Also, Planned Parenthood, in their amicus, stated (in strikingly parallel language):
“There is yet another problem with the proposed question. To many people, the question will necessarily be read to ask ‘in [religious] terms, when does an individual life begin.’ But if the question is viewed as an inquiry into the voters’ religious beliefs, it is equally improper as a ballot question. The separation of church and state mandated by the federal and state constitutions requires that voters not be polled as to their religious beliefs, and that their representatives not be instructed to vote to adopt one religious belief of doctrine over another” (pp. 9-10).
This is remarkable. Even though my question specifically emphasized biological terms, the religious bigotry of these two organizations came to the surface. They knew I headed up a Christian pro-life organization. They had to cast it as a religious question, not biological. Just like the satraps had to plot against Daniel, not on legal grounds, where he was faultless, but in a bigotry against his religion. Able, they believed, to thus incite opposition.
In arguing that our question was really a “religious” one, and that “religious” questions may not be asked, what they ended up saying is that the science of biology is religious. Therefore scientific questions are precluded from the ballot because scientific concerns are really religious (!). Or, religious people and groups are not allowed to ask public policy questions. What this means, if consistently applied, is that religious people (especially those, maybe only those, who take the Bible seriously) are not allowed to participate in matters of public policy except as “secular” citizens – only if they are willing to deny their religious convictions.
This logic also says that since “biology” is “religious” in matters of human abortion, the door is opened to oppose any public discussion of an issue on the grounds that it may be “religious.” This is an extraordinary affront against the Declaration of Independence, the opposite of the “no religious test” of article VI of the Constitution, and the opposite of the First Amendment. It is an attempt at political tyranny and the opposite of the ethics of only Genesis. It reveals a hatred of the Gospel, and we need God’s grace to serve a reversal of this reversal. As well, only Genesis has a positive view of science and the scientific method, and we see the pagan religious ethics in the CLUM and PPLM’s opposition to my question.
The time is overripe to address this question nationwide. It is time to take this multiple-choice question and a) present it to the U.S. Congress for a roll-call vote, b) likewise state legslatures, and c) on as many state ballots as possible. This will be dynamic and revealing a vote as we have ever seen on this issue.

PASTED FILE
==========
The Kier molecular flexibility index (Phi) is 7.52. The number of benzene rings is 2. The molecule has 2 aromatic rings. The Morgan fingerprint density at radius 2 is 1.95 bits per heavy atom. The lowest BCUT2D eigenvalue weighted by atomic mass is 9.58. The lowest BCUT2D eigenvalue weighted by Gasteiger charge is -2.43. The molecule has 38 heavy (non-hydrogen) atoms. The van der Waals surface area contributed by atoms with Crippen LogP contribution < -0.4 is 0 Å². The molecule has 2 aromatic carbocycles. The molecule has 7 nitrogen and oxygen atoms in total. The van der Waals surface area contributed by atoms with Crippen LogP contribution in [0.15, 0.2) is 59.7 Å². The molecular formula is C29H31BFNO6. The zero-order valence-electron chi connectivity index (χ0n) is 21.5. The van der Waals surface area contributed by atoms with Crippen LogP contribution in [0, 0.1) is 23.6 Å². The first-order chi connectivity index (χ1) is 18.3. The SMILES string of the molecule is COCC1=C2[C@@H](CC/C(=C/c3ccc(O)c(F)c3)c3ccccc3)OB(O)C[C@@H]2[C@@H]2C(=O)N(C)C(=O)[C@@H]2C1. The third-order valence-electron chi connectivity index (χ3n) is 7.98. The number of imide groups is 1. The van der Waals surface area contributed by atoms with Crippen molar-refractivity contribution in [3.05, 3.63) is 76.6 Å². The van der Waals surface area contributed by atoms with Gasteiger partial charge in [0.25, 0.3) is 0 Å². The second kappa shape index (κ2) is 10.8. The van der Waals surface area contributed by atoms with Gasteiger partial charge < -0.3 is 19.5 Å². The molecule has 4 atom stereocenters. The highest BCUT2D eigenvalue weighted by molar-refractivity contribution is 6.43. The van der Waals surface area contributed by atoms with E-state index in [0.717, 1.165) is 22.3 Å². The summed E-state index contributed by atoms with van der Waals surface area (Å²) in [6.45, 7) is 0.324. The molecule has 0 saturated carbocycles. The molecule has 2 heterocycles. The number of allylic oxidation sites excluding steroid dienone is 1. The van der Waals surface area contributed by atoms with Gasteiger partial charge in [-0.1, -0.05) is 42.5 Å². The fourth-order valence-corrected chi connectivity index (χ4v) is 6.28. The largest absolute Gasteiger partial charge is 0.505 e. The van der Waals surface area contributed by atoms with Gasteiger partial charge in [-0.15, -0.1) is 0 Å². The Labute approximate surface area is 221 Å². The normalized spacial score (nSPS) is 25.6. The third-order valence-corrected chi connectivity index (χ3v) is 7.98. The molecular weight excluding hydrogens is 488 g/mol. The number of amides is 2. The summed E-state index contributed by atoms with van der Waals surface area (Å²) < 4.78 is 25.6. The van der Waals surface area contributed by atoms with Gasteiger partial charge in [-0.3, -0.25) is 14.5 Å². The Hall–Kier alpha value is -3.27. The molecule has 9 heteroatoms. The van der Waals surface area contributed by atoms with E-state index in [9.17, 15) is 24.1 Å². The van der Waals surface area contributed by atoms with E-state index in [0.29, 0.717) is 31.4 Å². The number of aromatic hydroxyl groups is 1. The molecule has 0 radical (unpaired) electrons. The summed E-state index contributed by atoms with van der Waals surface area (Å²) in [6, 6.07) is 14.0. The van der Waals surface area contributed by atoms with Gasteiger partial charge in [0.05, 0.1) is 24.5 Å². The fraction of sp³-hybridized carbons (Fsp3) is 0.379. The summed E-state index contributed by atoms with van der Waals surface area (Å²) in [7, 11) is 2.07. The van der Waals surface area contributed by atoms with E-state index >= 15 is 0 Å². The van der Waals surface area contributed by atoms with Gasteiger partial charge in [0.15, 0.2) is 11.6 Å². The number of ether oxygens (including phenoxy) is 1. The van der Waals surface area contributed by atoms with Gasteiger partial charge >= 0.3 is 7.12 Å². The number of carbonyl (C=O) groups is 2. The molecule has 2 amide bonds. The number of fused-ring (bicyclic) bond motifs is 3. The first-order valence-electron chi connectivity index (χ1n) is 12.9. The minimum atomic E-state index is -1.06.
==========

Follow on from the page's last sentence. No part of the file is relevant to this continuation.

This process would accomplish the following:
- It would demonstrate the consensus that exists at the grass-roots, and could not then be swept under the rug politically as were the results of the 1981 U.S. Senate Subcommittee hearings.
- It would use the power of democratically informed choice to define the central fact of the case deliberately ignored by Roe.
- It would reverse the reversal, serve the true God, life, choice, sex order of creation and thus redeem the language of choice to protect unborn human life instead of destroying it. Thus, we will demonstrate that: “pro-life” = pro-informed choice; and “pro-choice” = anti-informed choice, because it is really pro-abortion rights. Those who oppose such a referendum would paint themselves as anti-democratic, and we will have defined and taken the true high ground.
- It is legally non-binding, only seeks consensus, and therefore it requires nothing in terms of legal change. If there is truly no consensus as often claimed by abortion-rights ideologues, then they can rest easy. There would be no changes in the law, and their full democratic participation has been enfranchised. If there is a consensus, there are also no required legal changes. But we would then have a level playing field based on this establishment of fact, from which we must try to win the hearts and minds of the culture and thus change the law. And the full democratic participation of abortion-rights advocates is enfranchised every step of the way. But neither the ancient serpent, theologically in the Garden of Eden, nor pro-abortion partisans, in the current political landscape, are interested in a level playing field. They only want dominance ceded to them.
- Many “pro-choicers” will see it as an honest question, and we will be in position to begin to win the “middle ground.”